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Title Gender, Labor, and Capitalism in U.S.-Mexican Relations, 1942–2000
URL
Publication Date
Degree MA
Discipline/Department Latin American Studies (International Studies)
Degree Level masters
University/Publisher Ohio University
Abstract This thesis explores how throughout the twentieth century, the U.S. government worked closely with American businesses and the Mexican government to favor profitability over the social conditions of Mexican workers in the Bracero Program (1942-1964) and the Border Industrialization Program, or BIP (1964-2000). In both programs, Mexico’s Institutional Revolutionary Party (PRI) tailored each program to American employers’ ideals of the most cost-efficient, most productive, and least resistant workforce for each individual program by exploiting gender. While in the Bracero Program, U.S. farmers favored single, male laborers, in the BIP, U.S. employers preferred single, female workers. The author conducted a series of oral history interviews with former braceros and maquiladora workers in order to draw comparisons between their experiences under U.S. capitalism in the twentieth century. Under each program, male braceros and female maquiladora workers shared similar experiences with low wages, substandard living conditions, and other human rights violations.
Subjects/Keywords Agriculture; Economic History; Gender; Hispanic Americans; History; International Relations; Labor Economics; Labor Relations; Latin American History; Womens Studies; maquiladoras; braceros; Bracero Program; gender; Mexico; U.S.-Mexican relations; U.S. capitalism; capitalism; history; labor; PRI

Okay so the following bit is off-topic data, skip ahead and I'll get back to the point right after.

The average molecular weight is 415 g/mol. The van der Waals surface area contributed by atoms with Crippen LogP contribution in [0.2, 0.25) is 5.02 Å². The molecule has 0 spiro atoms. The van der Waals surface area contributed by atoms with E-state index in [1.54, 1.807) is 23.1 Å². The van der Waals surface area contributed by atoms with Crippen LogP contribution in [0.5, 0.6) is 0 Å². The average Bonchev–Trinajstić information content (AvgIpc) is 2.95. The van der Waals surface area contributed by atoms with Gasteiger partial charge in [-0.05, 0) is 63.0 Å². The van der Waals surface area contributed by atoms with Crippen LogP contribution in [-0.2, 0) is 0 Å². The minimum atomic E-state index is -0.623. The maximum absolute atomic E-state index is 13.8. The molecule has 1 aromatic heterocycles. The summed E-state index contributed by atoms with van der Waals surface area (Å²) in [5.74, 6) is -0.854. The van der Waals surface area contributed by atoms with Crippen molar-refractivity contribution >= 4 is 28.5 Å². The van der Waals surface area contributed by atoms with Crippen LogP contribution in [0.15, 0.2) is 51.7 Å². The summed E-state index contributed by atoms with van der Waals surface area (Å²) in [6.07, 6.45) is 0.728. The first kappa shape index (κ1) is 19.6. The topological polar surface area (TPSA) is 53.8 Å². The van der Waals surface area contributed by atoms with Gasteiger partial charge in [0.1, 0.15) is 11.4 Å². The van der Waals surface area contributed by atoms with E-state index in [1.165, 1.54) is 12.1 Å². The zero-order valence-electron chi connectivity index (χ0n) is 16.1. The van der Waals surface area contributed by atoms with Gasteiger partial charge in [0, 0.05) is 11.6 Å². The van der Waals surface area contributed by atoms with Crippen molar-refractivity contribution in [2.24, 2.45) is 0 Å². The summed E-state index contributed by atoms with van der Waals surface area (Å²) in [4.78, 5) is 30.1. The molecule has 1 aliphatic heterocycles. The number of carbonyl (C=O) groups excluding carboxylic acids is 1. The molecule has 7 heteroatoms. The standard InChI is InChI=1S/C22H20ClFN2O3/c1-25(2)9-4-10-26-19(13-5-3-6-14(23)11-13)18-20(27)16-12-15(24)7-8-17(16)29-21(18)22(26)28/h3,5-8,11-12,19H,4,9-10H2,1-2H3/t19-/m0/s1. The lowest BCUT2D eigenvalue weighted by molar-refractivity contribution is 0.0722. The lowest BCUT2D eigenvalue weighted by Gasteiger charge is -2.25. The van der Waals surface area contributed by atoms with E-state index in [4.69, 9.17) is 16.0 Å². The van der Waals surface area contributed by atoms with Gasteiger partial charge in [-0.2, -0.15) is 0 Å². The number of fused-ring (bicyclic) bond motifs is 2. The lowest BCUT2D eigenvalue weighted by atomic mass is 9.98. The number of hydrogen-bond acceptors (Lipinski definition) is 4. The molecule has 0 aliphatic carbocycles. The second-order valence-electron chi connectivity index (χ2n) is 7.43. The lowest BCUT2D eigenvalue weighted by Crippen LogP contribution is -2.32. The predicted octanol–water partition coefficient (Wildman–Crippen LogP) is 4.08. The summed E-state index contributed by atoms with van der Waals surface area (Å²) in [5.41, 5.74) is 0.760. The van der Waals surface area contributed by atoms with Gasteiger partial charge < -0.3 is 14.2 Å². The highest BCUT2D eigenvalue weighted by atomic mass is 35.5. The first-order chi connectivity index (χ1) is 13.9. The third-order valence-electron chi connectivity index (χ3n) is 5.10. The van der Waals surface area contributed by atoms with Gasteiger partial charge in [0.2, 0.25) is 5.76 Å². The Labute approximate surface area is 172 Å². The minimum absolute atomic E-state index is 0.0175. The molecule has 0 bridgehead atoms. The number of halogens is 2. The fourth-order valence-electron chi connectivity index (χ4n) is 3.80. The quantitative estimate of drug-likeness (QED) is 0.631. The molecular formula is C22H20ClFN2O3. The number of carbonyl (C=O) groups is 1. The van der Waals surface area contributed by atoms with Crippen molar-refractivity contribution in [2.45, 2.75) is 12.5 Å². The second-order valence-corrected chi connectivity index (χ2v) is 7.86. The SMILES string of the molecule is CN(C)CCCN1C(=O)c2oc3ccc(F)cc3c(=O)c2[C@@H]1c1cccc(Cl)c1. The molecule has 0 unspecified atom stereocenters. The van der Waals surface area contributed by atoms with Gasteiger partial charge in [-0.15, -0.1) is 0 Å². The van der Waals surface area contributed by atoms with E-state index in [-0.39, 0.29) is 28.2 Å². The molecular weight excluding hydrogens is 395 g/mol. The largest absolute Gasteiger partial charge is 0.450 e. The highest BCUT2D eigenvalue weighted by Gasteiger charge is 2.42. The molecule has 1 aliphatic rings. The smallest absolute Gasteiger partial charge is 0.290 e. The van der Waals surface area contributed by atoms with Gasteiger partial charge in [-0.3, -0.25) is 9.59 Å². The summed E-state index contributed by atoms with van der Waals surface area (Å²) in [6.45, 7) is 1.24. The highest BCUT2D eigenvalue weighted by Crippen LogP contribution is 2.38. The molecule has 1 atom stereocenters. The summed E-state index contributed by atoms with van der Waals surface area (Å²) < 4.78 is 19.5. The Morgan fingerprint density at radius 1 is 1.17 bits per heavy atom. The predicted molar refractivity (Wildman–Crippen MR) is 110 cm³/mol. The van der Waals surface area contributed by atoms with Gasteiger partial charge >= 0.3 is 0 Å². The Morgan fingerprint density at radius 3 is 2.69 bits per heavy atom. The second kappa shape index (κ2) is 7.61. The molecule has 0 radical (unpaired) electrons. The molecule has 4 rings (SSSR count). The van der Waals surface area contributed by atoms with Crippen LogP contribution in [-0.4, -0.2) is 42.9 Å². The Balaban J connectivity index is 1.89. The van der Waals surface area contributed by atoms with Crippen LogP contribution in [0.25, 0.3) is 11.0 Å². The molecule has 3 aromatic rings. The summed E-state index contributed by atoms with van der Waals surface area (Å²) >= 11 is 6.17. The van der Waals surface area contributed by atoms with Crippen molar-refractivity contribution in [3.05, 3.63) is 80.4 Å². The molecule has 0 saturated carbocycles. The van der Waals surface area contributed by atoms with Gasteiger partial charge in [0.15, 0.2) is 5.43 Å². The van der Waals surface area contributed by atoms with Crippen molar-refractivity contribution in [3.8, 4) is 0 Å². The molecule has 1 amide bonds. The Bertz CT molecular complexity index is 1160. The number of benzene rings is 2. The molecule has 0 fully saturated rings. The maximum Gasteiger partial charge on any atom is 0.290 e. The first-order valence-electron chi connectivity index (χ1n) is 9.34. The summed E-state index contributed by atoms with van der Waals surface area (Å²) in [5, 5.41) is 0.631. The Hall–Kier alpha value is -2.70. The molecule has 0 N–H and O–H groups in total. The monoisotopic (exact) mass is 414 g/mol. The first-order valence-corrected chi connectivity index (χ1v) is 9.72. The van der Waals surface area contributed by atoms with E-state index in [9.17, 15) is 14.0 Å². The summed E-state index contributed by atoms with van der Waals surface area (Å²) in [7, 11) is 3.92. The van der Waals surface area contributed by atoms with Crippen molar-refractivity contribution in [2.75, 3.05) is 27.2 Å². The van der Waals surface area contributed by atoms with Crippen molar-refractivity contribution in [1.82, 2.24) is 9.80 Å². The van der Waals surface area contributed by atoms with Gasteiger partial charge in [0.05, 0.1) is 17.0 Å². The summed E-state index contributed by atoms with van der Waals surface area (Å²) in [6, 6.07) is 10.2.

Contributors Barr-Melej, Patrick (Committee Chair)
Language en
Rights unrestricted ; This thesis or dissertation is protected by copyright: all rights reserved. It may not be copied or redistributed beyond the terms of applicable copyright laws.
Country of Publication us
Format application/pdf
Record ID oai:etd.ohiolink.edu:ohiou1243907962
Repository ohiolink
Date Retrieved
Date Indexed 2020-10-19
Grantor Ohio University

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…x29; depended on the U.S. to provide its citizens with employment under the Bracero Program (1942-1964) and the Border Industrialization Program, or BIP (1964-2000). In both programs, the PRI cultivated a “docile” Mexican workforce…

…central feature of the process.”3 Under the Bracero Program, the U.S. exclusively contracted Mexican men to work on farms and railroads. The U.S. never included women in the program, even though farmers had previously hired Mexican men, women, and children…

…passively obey their employers.7 When the Bracero Program ended in 1964, a group of Mexican entrepreneurs, with support from the PRI, created the BIP to provide jobs for the 3 Leslie Salzinger, Genders in Production: Making Workers in Mexico’s Global…

…from the beginning of the program, U.S. corporations hired a majority of women. Although U.S. employers had not deemed women productive enough for farm labor under the Bracero Program, they favored them for industrial work. Mexico’s strong cultural…

…1920s for harvest labor. Under the Bracero Program and the BIP, the PRI adapted the programs according to U.S. demands for cheap, gendered, and passive workforces. In both programs, the U.S. government, American corporations, and the PRI jointly favored…

…research explains how the Bracero Program and the BIP embody the capitalist principle of favoring profitability over laborers’ social wellbeing. The Bracero Program began in 1942 as an effort to compensate for an absent American male labor force during…

…World War II. The U.S. and Mexican governments agreed to legalize Mexican immigration to the U.S. for temporary work on American farms and railroads. While older scholarship looks upon the Bracero Program as a success for both Mexicans and Americans, in…

…recent years historians have viewed it as a failure for Mexicans in particular. When founded, the program included several protections for the bracero workers with regard to wages and working conditions. While 10 Justin Akers Chacn and Mike Davis, No…

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